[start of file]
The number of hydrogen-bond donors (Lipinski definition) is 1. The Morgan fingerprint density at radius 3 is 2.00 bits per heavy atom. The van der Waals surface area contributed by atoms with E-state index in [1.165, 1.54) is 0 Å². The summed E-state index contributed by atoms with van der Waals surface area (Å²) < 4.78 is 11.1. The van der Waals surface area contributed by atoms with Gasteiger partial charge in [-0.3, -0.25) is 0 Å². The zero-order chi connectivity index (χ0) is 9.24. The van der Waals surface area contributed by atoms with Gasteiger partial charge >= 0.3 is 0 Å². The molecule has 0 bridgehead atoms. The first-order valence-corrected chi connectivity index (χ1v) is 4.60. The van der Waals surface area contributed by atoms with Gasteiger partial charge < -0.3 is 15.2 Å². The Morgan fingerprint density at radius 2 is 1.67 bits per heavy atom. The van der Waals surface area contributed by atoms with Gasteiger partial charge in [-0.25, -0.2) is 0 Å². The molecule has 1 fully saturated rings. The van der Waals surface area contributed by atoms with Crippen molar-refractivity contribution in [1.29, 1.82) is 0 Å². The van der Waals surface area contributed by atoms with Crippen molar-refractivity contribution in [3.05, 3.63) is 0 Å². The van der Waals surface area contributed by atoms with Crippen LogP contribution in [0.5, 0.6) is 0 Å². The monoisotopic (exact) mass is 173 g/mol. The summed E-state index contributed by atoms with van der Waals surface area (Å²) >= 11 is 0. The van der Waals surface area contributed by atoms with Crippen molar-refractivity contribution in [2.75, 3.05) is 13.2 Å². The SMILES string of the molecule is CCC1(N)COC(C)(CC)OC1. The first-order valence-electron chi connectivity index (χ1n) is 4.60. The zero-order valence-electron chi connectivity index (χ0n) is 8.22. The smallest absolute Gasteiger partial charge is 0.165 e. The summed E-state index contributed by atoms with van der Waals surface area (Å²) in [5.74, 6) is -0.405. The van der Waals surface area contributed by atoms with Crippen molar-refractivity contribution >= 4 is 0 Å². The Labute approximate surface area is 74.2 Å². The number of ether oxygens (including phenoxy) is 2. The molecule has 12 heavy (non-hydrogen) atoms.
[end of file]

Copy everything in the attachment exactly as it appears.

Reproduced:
The number of hydrogen-bond donors (Lipinski definition) is 1. The Morgan fingerprint density at radius 3 is 2.00 bits per heavy atom. The van der Waals surface area contributed by atoms with E-state index in [1.165, 1.54) is 0 Å². The summed E-state index contributed by atoms with van der Waals surface area (Å²) < 4.78 is 11.1. The van der Waals surface area contributed by atoms with Gasteiger partial charge in [-0.3, -0.25) is 0 Å². The zero-order chi connectivity index (χ0) is 9.24. The van der Waals surface area contributed by atoms with Gasteiger partial charge >= 0.3 is 0 Å². The molecule has 0 bridgehead atoms. The first-order valence-corrected chi connectivity index (χ1v) is 4.60. The van der Waals surface area contributed by atoms with Gasteiger partial charge < -0.3 is 15.2 Å². The Morgan fingerprint density at radius 2 is 1.67 bits per heavy atom. The van der Waals surface area contributed by atoms with Gasteiger partial charge in [-0.25, -0.2) is 0 Å². The molecule has 1 fully saturated rings. The van der Waals surface area contributed by atoms with Crippen molar-refractivity contribution in [1.29, 1.82) is 0 Å². The van der Waals surface area contributed by atoms with Crippen molar-refractivity contribution in [3.05, 3.63) is 0 Å². The van der Waals surface area contributed by atoms with Crippen LogP contribution in [0.5, 0.6) is 0 Å². The monoisotopic (exact) mass is 173 g/mol. The summed E-state index contributed by atoms with van der Waals surface area (Å²) >= 11 is 0. The van der Waals surface area contributed by atoms with Crippen molar-refractivity contribution in [2.75, 3.05) is 13.2 Å². The SMILES string of the molecule is CCC1(N)COC(C)(CC)OC1. The first-order valence-electron chi connectivity index (χ1n) is 4.60. The zero-order valence-electron chi connectivity index (χ0n) is 8.22. The smallest absolute Gasteiger partial charge is 0.165 e. The summed E-state index contributed by atoms with van der Waals surface area (Å²) in [5.74, 6) is -0.405. The van der Waals surface area contributed by atoms with Crippen molar-refractivity contribution >= 4 is 0 Å². The Labute approximate surface area is 74.2 Å². The number of ether oxygens (including phenoxy) is 2. The molecule has 12 heavy (non-hydrogen) atoms.